Hope Berwickers will be given chance to settle own future
writes a self styled Aussie/Scot-but not Mel Gibson-he goes on in his letter to the Berwick Advertiser:
SIR, — In response to the erudite letter from ‘Southron’ regarding the status of Berwick, I think his idea of a semi-independent town is appealing, but totally impracticable.
We do have small states in Europe such as San Marino, Monaco and the Vatican, but these are all sovereign and independent. A semi-independent town is another matter, and basically would be an extension of the status quo where English law, and nationality would prevail in the event of England and Scotland once more becoming two separate kingdoms (which I doubt will happen in the near future,) based on independence polls conducted in Scotland showing that, even since the advent of a Scottish Parliament support for this is still under 30%.
He mentions that Scotland should never encroach into Northern Northumberland including Spittal and Tweedmouth and I mostly agree with him, but firstly it has to be said that it was England who did the encroaching by occupying Berwick north of the Tweed.
I, like most Scots when discussing Berwick, refer only to the old Scottish burgh and not the suburbs south of the river which to us are in England. We have no desire to annex part of Northumberland and the First Minister in Scotland has confirmed this. Berwick-upon-Tweed is a different matter sitting on the north side, as it is technically not in England, only subject to English law and administration, so in the event of townsfolk electing to be Scots, there is no question of annexing or stealing a town from England.
Any referendum, or petition to be conducted should only be north of the river, in Berwick-upon-Tweed itself and their wishes recognised and acted upon. If the population in Tweedmouth and Spittal wished to conduct a separate second referendum to maintain the integrity of greater Berwick, so be it, but certainly their vote should not be counted on when resolving the old Scots burgh’s future.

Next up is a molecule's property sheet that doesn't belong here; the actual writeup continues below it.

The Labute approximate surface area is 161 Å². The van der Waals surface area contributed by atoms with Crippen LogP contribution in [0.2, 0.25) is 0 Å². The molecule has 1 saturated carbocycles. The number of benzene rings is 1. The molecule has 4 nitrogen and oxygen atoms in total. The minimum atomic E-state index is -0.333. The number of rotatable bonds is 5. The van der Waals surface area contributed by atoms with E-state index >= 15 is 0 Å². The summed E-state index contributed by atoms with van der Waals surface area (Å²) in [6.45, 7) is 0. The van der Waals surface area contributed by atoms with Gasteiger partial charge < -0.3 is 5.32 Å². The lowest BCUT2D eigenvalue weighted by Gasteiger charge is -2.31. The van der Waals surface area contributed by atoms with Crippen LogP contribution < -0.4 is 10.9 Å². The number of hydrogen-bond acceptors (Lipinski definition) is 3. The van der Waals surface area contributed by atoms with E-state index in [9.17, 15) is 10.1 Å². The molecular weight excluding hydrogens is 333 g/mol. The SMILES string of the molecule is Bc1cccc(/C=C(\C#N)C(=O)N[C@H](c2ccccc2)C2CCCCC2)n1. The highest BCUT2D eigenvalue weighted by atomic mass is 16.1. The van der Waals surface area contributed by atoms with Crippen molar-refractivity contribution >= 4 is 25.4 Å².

At the end of the day Southron wishes the status quo, and I being Scots, as well as Australian, would like Berwick back in Scotland where the town would hopefully regain the prosperity it once enjoyed as a Scottish burgh and has never enjoyed since. I think there would be extraordinary tourist gains with the wealth they bring. It is a splendid gateway into Scotland, especially when you cross the Tweed by train over the Royal Border Bridge. The bridge’s name would then properly reflect the reality of the situation that you are crossing a border, which was no doubt what Queen Victoria intended when she named it.
Sincerely hope you Berwickers are given the chance to settle your own future and vote to return home. You can add my name to the many new tourists, as I will make a point of stepping off the train in Berwick next year.
Allowing (a) for Oz ignorance and (b) Nationalistic bias Mr T might recall, if he had asked someone in the know-that Berwick enjoyed semi autonomous status for many years with the town being neither in England not Scotland before being reunited (it had long been in English hands before the new status was promulgated) with England by act of the UK (not English) parliament. And I am not sure how being under Scottish rule would somehow restore its prosperity rather the reverse with the dead fiscal hand of Mr Salmond lying heavily on it-I do not think the good Burghers of Berwick would like his idea for local income tax for a start.
But he has one point. Royal Border Bridge. It is a bit odd in the circumstances. I suppose Queen Vic might have had a problem with Royal Not Too Far From the Border Bridge? And she could not have meant border with semi independent Berwick as when it was opened in 1850 the borough had lost it special status.
Labels: Berwick upon Tweed, Queen Victoria